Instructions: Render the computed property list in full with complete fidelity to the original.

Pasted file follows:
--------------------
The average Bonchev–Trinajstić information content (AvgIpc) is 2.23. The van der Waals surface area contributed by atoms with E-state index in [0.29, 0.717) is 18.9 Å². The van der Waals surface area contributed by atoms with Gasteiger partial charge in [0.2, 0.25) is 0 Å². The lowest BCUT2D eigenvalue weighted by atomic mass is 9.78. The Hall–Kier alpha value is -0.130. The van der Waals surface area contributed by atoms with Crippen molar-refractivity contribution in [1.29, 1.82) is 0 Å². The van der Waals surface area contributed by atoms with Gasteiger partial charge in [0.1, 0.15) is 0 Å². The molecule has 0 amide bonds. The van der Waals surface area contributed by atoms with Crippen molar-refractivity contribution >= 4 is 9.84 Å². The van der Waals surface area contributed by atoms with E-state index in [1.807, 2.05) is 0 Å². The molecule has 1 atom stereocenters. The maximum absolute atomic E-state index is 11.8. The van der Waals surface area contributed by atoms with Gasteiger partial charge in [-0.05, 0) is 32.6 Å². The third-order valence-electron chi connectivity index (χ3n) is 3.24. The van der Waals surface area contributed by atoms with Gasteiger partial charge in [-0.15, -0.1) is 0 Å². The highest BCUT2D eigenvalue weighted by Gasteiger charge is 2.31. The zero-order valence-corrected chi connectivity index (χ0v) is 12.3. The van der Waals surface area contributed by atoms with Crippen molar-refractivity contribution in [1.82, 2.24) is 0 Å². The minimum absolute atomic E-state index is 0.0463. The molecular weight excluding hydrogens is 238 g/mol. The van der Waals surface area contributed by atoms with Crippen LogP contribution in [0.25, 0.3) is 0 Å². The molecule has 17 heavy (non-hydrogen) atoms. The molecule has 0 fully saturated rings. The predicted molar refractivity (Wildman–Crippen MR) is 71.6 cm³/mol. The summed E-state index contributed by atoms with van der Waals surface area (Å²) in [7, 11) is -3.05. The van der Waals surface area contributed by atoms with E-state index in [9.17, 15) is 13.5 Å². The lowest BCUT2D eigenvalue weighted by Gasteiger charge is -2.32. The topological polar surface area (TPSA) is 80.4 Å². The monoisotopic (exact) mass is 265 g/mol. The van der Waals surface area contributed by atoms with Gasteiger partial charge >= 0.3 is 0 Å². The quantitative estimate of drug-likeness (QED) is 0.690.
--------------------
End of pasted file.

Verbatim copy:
The average Bonchev–Trinajstić information content (AvgIpc) is 2.23. The van der Waals surface area contributed by atoms with E-state index in [0.29, 0.717) is 18.9 Å². The van der Waals surface area contributed by atoms with Gasteiger partial charge in [0.2, 0.25) is 0 Å². The lowest BCUT2D eigenvalue weighted by atomic mass is 9.78. The Hall–Kier alpha value is -0.130. The van der Waals surface area contributed by atoms with Crippen molar-refractivity contribution in [1.29, 1.82) is 0 Å². The van der Waals surface area contributed by atoms with Gasteiger partial charge in [0.1, 0.15) is 0 Å². The molecule has 0 amide bonds. The van der Waals surface area contributed by atoms with Crippen molar-refractivity contribution >= 4 is 9.84 Å². The van der Waals surface area contributed by atoms with E-state index in [1.807, 2.05) is 0 Å². The molecule has 1 atom stereocenters. The maximum absolute atomic E-state index is 11.8. The van der Waals surface area contributed by atoms with Gasteiger partial charge in [-0.05, 0) is 32.6 Å². The third-order valence-electron chi connectivity index (χ3n) is 3.24. The van der Waals surface area contributed by atoms with Gasteiger partial charge in [-0.15, -0.1) is 0 Å². The highest BCUT2D eigenvalue weighted by Gasteiger charge is 2.31. The zero-order valence-corrected chi connectivity index (χ0v) is 12.3. The van der Waals surface area contributed by atoms with Crippen molar-refractivity contribution in [1.82, 2.24) is 0 Å². The minimum absolute atomic E-state index is 0.0463. The molecular weight excluding hydrogens is 238 g/mol. The van der Waals surface area contributed by atoms with Crippen LogP contribution in [0.25, 0.3) is 0 Å². The molecule has 17 heavy (non-hydrogen) atoms. The molecule has 0 fully saturated rings. The predicted molar refractivity (Wildman–Crippen MR) is 71.6 cm³/mol. The summed E-state index contributed by atoms with van der Waals surface area (Å²) in [7, 11) is -3.05. The van der Waals surface area contributed by atoms with E-state index in [9.17, 15) is 13.5 Å². The lowest BCUT2D eigenvalue weighted by Gasteiger charge is -2.32. The topological polar surface area (TPSA) is 80.4 Å². The monoisotopic (exact) mass is 265 g/mol. The van der Waals surface area contributed by atoms with Gasteiger partial charge >= 0.3 is 0 Å². The quantitative estimate of drug-likeness (QED) is 0.690.